Association between foot thermal responses and shear forces during turning gait in young adults

Angel E. Gonzalez, Ana Pineda Gutierrez, Andrew M. Kern, Kota Z. Takahashi

Research output: Contribution to journalArticlepeer-review

1 Scopus citations


Background. The human foot typically changes temperature between pre and post-locomotion activities. However, the mechanisms responsible for temperature changes within the foot are currently unclear. Prior studies indicate that shear forces may increase foot temperature during locomotion. Here, we examined the shear-temperature relationship using turning gait with varying radii to manipulate magnitudes of shear onto the foot. Methods. Healthy adult participants (N = 18) walked barefoot on their toes for 5 minutes at a speed of 1.0 m s−1 at three different radii (1.0, 1.5, and 2.0 m). Toe-walking was utilized so that a standard force plate could measure shear localized to the forefoot. A thermal imaging camera was used to quantify the temperature changes from pre to post toe-walking (1T), including the entire foot and forefoot regions on the external limb (limb farther from the center of the curved path) and internal limb. Results. We found that shear impulse was positively associated with 1T within the entire foot (P < 0.001) and forefoot (P < 0.001): specifically, for every unit increase in shear, the temperature of the entire foot and forefoot increased by 0.11 and 0.17 C, respectively. While 1T, on average, decreased following the toe-walking trials (i.e., became colder), a significant change in 1T was observed between radii conditions and between external versus internal limbs. In particular, 1T was greater (i.e., less negative) when walking at smaller radii (P < 0.01) and was greater on the external limb (P < 0.01) in both the entire foot and forefoot regions, which were likely explained by greater shear forces with smaller radii (P < 0.0001) and on the external limb (P < 0.0001). Altogether, our results support the relationship between shear and foot temperature responses. These findings may motivate studying turning gait in the future to quantify the relationship between shear and foot temperature in individuals who are susceptible to abnormal thermoregulation.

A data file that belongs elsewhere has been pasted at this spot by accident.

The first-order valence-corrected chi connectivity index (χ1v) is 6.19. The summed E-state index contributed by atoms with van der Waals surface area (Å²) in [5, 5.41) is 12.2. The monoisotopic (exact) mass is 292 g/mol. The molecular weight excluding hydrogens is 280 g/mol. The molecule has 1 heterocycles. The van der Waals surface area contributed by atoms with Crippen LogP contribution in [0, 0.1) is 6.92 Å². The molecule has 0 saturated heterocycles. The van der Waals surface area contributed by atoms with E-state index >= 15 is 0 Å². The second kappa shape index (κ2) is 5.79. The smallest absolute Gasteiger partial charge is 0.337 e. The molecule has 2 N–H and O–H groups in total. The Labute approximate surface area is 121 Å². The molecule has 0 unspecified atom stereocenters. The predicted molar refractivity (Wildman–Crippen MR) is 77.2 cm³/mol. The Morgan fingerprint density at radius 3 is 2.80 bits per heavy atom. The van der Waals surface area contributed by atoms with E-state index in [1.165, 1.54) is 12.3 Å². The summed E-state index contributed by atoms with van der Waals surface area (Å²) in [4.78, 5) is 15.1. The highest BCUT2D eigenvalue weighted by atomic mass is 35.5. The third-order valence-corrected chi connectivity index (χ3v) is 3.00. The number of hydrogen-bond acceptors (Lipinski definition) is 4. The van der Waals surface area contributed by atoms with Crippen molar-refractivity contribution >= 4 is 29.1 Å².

Original languageEnglish (US)
Article numbere10515
StatePublished - Jan 18 2021


  • Biomechanics
  • Curved path walking
  • Feet
  • Locomotion
  • Thermoregulation

ASJC Scopus subject areas

  • Neuroscience(all)
  • Biochemistry, Genetics and Molecular Biology(all)
  • Agricultural and Biological Sciences(all)


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